COMMIT and ROLLBACK, are the two transactional statements that are used to, do or undo the transactions. A transaction can have a sequence of queries, or it may have the update statements that modifies the database. The fundamental difference between COMMIT and ROLLBACK lies in their working. If the transaction is successfully executed then, the COMMIT statement permits the modification made by the transaction in the database to become permanent.
On the other hands, if the transaction due to some reason does execute successfully then the ROLLBACK statement undoes all the updates, right from the first statement of the current transaction.
Let us discuss the difference between Commit and ROLLBACK statements in SQL with the help of comparison chart shown below.
Content: COMMIT Vs ROLLBACK
|Basis for Comparison||COMMIT||ROLLBACK|
|Basic||COMMIT validates the modifications made by the current transaction.||ROLLBACK erases the modifications made by the current transaction.|
|Effect||After execution of COMMIT statement, the transaction can not be ROLLBACK.||Once ROLLBACK is executed database reaches its previous state, i.e. before the execution of the first statement of the transaction.|
|Occurrence||COMMIT occurs when the transaction gets executed successfully.||ROLLBACK occurs when the transaction is aborted in middle of the execution.|
Definition of COMMIT
COMMIT is an SQL statement, that signal the successful completion of a transaction. Whenever a transaction completes its execution without any interrupt, the modifications made to the database, by the transaction becomes permanent. Which means that the database can not regain its previous states in which it was, before the execution of the first statement, of the transaction.
The syntax of COMMIT statement is as follow:
As the last statement of the transaction ends the transaction becomes partially committed. Next, the recovery protocols ensure, that even a system failure, would not unable the database, to make the modifications permanent. As soon as this is checked, the commit point of the transaction has reached and finally the transaction enters into a committed state.
Once the transaction enters into a committed state, it can not be rollbacked, and a new transaction begins.
Definition of ROLLBACK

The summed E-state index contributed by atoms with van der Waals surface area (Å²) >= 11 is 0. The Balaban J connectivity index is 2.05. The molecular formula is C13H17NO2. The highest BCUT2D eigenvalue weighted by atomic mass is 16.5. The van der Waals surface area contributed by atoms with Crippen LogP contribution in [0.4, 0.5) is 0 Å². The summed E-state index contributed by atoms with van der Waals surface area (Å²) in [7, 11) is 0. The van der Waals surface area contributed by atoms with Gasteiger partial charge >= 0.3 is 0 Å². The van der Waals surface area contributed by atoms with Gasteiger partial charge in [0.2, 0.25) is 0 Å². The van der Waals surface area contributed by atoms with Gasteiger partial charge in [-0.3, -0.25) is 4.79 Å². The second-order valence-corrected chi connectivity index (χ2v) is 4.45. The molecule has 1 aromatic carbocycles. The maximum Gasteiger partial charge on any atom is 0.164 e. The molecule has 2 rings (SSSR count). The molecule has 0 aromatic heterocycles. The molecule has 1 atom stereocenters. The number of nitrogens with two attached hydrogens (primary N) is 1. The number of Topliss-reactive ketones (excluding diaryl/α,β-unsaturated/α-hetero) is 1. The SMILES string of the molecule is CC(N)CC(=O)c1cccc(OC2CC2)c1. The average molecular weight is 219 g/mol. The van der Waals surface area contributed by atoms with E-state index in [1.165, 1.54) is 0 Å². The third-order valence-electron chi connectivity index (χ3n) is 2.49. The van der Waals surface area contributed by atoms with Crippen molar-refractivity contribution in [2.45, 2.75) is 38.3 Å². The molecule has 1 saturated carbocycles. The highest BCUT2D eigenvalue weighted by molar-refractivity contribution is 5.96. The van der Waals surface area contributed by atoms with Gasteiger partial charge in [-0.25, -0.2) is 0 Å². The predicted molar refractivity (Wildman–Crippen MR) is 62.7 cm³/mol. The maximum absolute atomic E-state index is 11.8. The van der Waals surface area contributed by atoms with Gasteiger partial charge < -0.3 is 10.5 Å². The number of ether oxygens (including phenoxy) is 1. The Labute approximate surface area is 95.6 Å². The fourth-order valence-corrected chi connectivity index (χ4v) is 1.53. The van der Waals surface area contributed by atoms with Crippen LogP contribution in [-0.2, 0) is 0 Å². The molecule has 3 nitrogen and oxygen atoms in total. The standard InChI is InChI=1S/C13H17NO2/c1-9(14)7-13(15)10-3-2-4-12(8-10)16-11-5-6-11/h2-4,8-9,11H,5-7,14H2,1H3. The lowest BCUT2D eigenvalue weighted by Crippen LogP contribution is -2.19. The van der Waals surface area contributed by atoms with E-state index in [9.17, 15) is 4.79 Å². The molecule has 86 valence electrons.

Like COMMIT, ROLLBACK is also an SQL statement, and it signals that the transaction has not been completed successfully. Hence, the transaction is aborted to undo the changes done by the transaction. After the execution of ROLLBACK, no modifications, done by the current transaction retains.
The syntax of ROLLBACK is as follow:
Transaction ROLLBACK becomes necessary if an error occurs during the execution of a transaction. The error can be the system failure, power outage, error in transaction statements, system crash. In the case of power failure or system crash, the ROLLBACK occurs when the system restarts again. ROLLBACK can occur only if COMMIT is not yet executed.
Key Differences Between COMMIT and ROLLBACK in SQL
- The main difference between the COMMIT and ROLLBACK statements of SQL is that the execution of COMMIT statement makes all the modification made by the current transaction become permanent. On the other hands, the execution of ROLLBACK erases all the modification made by the current transaction.
- Once COMMIT statement has executed the modification made by the transaction can not be ROLLBACK. However, once the ROLLBACK statement is executed the database reaches its previous state.
- COMMIT gets executed on the successful execution of the transaction statements. However, the ROLLBACK is executed when the transaction does not get executed successfully.
To ensure, that the changes made by the transaction are permanently saved in the database, use COMMIT after the transaction’s successful completion. In case the transaction faces any error while execution then to undo the changes done by the transaction, ROLLBACK is used.